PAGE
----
16. Fire Safety Plan


Before beginning this chapter, we want to stress that the information provided here is a guideline ONLY and that every individual home you work in will have its own Fire Safety Plan, which has been created by the facilities staff and then approved by their local fire department’s Chief Fire Prevention Officer. Because every facility has a Fire Plan unique to their specific building, there is no way to generalize all procedures and/or evacuation plans to follow in the event of an emergency.

The orientation that you will receive before your first shift in each facility is where you will be trained by their staff. At this time, you will have the opportunity to ask any questions you may have in regards to their Fire Safety Plan and become familiar with all policies such as locations of exits, internal holding areas, and evacuation procedures. Fire drills are performed annually in a scenario representing the lowest staff levels and it is imperative that all GAIA staff is familiar with evacuation procedures in the event they are present at a facility the day a fire drill occurs.


  1. All staff is responsible for fire prevention in the facility.
  2. Keep doors to stairwells closed at all times.
  3. Do not permit combustible materials to accumulate in locations that would constitute a fire hazard.
  4. Remove all combustible waste from areas where waste is placed for disposal, if applicable.
  5. Keep access roadways, fire routes and fire department connections clear and accessible for fire department use.
  6. Maintain fire protection equipment in good operating condition at all times.
  7. Staff is to report all potential fire hazards to their supervisor so corrective action can be taken.
  8. The more common hazards are:
    • Careless smoking and disposal of smoking material in combustible containers
    • Cooking appliances found in resident rooms
    • Storage in stairways, corridors and the blocking of doors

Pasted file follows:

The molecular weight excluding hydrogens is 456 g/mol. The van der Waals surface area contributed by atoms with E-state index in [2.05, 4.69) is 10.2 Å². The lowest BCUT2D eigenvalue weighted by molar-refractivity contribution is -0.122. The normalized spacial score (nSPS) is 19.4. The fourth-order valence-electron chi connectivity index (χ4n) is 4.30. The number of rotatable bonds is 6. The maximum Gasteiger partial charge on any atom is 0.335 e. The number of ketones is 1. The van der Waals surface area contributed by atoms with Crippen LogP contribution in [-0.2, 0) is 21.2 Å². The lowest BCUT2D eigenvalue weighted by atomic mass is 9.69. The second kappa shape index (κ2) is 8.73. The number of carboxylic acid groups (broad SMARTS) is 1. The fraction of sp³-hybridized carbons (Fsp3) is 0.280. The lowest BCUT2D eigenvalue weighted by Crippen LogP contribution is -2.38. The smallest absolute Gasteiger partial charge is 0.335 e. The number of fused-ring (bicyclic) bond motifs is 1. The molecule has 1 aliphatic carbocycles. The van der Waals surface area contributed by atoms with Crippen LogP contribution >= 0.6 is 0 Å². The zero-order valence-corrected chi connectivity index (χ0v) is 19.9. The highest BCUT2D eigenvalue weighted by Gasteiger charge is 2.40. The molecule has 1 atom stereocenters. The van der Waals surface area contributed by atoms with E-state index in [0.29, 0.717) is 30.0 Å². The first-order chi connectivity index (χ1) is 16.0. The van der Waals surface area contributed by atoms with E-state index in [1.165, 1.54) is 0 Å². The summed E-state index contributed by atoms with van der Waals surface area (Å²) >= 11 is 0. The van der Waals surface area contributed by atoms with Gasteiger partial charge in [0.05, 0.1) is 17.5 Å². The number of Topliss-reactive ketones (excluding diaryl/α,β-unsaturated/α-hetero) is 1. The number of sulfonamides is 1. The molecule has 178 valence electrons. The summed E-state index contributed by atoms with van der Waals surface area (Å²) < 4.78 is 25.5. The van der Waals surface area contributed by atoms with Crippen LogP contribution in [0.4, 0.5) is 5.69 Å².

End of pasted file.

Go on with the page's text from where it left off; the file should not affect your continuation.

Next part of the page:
• the blocking of fire protection equipment (extinguishers, pull stations, etc.)
    • Fire doors that are propped open
    • The accumulation of rubbish or other debris in any part of the building
    • The use of extension cords as permanent wiring
    • Frayed cords on appliances

In general, for each facility you should know:

  1. Where all exits are located and how fire alarm system works
  2. The correct address of the building you are working in
  3. The fire alarm signals and the procedures to safely evacuate
  4. External and internal emergency meeting areas
  5. Which staff to contact in the event of an emergency
  6. Where the stairwells are located


Most Long-Term Care homes have two-stage fire alarm systems with pull stations located throughout the building. These fire alarm systems are connected directly to a central agency that calls the fire department and the facility to verify the existence of a fire. The fire department must still be called by a staff member in the facility when the alarm sounds and make them aware of the location of the fire.

Stage One:
When the pull stations are activated they sound the alarm throughout the building. This is the First Stage of the fire alarm and the buzzers will ring intermittently. This is a notice that there is a possible fire in the building and evacuation is possible. The buildings are also equipped with heat and smoke detectors that will activate the first stage of the fire alarm system when they sense heat or smoke.

Stage Two: